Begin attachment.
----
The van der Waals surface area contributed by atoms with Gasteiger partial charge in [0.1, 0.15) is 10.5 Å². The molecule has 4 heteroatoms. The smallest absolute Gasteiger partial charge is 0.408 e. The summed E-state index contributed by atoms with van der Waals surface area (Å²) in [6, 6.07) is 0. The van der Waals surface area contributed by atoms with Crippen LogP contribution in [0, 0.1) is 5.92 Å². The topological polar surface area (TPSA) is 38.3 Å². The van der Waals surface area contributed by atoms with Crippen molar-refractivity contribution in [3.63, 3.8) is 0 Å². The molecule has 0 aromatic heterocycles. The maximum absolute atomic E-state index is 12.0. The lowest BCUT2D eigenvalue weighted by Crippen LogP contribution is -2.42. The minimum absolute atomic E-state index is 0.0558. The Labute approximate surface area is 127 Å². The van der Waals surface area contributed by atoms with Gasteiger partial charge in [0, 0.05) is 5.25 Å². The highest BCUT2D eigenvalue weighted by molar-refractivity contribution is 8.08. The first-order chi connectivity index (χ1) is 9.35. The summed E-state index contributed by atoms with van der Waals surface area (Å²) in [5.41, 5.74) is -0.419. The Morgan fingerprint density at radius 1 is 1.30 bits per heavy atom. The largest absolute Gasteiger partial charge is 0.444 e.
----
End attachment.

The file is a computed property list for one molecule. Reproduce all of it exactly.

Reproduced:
The van der Waals surface area contributed by atoms with Gasteiger partial charge in [0.1, 0.15) is 10.5 Å². The molecule has 4 heteroatoms. The smallest absolute Gasteiger partial charge is 0.408 e. The summed E-state index contributed by atoms with van der Waals surface area (Å²) in [6, 6.07) is 0. The van der Waals surface area contributed by atoms with Crippen LogP contribution in [0, 0.1) is 5.92 Å². The topological polar surface area (TPSA) is 38.3 Å². The van der Waals surface area contributed by atoms with Crippen molar-refractivity contribution in [3.63, 3.8) is 0 Å². The molecule has 0 aromatic heterocycles. The maximum absolute atomic E-state index is 12.0. The lowest BCUT2D eigenvalue weighted by Crippen LogP contribution is -2.42. The minimum absolute atomic E-state index is 0.0558. The Labute approximate surface area is 127 Å². The van der Waals surface area contributed by atoms with Gasteiger partial charge in [0, 0.05) is 5.25 Å². The highest BCUT2D eigenvalue weighted by molar-refractivity contribution is 8.08. The first-order chi connectivity index (χ1) is 9.35. The summed E-state index contributed by atoms with van der Waals surface area (Å²) in [5.41, 5.74) is -0.419. The Morgan fingerprint density at radius 1 is 1.30 bits per heavy atom. The largest absolute Gasteiger partial charge is 0.444 e.